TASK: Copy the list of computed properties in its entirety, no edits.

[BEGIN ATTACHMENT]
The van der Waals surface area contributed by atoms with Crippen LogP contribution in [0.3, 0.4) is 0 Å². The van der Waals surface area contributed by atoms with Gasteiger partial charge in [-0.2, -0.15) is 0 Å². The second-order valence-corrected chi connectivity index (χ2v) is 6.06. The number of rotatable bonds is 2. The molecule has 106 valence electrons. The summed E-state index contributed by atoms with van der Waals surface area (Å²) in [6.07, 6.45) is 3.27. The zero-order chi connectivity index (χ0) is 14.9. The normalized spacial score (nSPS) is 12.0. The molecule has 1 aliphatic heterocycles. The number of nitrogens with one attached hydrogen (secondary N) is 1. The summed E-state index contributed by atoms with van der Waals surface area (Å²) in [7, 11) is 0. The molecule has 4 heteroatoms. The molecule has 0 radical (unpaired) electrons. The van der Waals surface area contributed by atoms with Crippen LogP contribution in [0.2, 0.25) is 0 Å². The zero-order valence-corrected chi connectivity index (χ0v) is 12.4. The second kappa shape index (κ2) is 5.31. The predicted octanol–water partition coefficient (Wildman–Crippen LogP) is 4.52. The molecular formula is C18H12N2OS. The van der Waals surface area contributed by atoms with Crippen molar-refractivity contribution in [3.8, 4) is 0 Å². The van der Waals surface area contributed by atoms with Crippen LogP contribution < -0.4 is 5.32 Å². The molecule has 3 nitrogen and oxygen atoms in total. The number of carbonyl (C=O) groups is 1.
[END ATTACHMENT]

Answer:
The van der Waals surface area contributed by atoms with Crippen LogP contribution in [0.3, 0.4) is 0 Å². The van der Waals surface area contributed by atoms with Gasteiger partial charge in [-0.2, -0.15) is 0 Å². The second-order valence-corrected chi connectivity index (χ2v) is 6.06. The number of rotatable bonds is 2. The molecule has 106 valence electrons. The summed E-state index contributed by atoms with van der Waals surface area (Å²) in [6.07, 6.45) is 3.27. The zero-order chi connectivity index (χ0) is 14.9. The normalized spacial score (nSPS) is 12.0. The molecule has 1 aliphatic heterocycles. The number of nitrogens with one attached hydrogen (secondary N) is 1. The summed E-state index contributed by atoms with van der Waals surface area (Å²) in [7, 11) is 0. The molecule has 4 heteroatoms. The molecule has 0 radical (unpaired) electrons. The van der Waals surface area contributed by atoms with Crippen LogP contribution in [0.2, 0.25) is 0 Å². The zero-order valence-corrected chi connectivity index (χ0v) is 12.4. The second kappa shape index (κ2) is 5.31. The predicted octanol–water partition coefficient (Wildman–Crippen LogP) is 4.52. The molecular formula is C18H12N2OS. The van der Waals surface area contributed by atoms with Crippen molar-refractivity contribution in [3.8, 4) is 0 Å². The van der Waals surface area contributed by atoms with Crippen LogP contribution < -0.4 is 5.32 Å². The molecule has 3 nitrogen and oxygen atoms in total. The number of carbonyl (C=O) groups is 1.